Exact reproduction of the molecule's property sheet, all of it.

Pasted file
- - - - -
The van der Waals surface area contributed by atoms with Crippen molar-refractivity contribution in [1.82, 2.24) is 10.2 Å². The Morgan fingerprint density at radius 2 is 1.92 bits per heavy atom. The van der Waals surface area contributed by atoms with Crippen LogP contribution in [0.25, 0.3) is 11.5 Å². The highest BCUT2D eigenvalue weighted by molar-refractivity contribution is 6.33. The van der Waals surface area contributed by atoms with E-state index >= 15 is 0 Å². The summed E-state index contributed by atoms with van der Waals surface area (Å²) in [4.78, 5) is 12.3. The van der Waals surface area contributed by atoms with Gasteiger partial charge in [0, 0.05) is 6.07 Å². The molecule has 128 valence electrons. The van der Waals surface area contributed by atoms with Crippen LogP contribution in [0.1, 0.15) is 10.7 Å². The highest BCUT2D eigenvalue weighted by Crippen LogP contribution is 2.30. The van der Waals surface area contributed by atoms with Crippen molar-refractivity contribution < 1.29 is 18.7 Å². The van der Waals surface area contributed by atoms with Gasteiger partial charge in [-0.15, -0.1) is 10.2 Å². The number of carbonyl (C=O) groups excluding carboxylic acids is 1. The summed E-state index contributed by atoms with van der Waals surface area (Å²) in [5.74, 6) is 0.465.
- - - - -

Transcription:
The van der Waals surface area contributed by atoms with Crippen molar-refractivity contribution in [1.82, 2.24) is 10.2 Å². The Morgan fingerprint density at radius 2 is 1.92 bits per heavy atom. The van der Waals surface area contributed by atoms with Crippen LogP contribution in [0.25, 0.3) is 11.5 Å². The highest BCUT2D eigenvalue weighted by molar-refractivity contribution is 6.33. The van der Waals surface area contributed by atoms with E-state index >= 15 is 0 Å². The summed E-state index contributed by atoms with van der Waals surface area (Å²) in [4.78, 5) is 12.3. The van der Waals surface area contributed by atoms with Gasteiger partial charge in [0, 0.05) is 6.07 Å². The molecule has 128 valence electrons. The van der Waals surface area contributed by atoms with Crippen LogP contribution in [0.1, 0.15) is 10.7 Å². The highest BCUT2D eigenvalue weighted by Crippen LogP contribution is 2.30. The van der Waals surface area contributed by atoms with Crippen molar-refractivity contribution < 1.29 is 18.7 Å². The van der Waals surface area contributed by atoms with Gasteiger partial charge in [-0.15, -0.1) is 10.2 Å². The number of carbonyl (C=O) groups excluding carboxylic acids is 1. The summed E-state index contributed by atoms with van der Waals surface area (Å²) in [5.74, 6) is 0.465.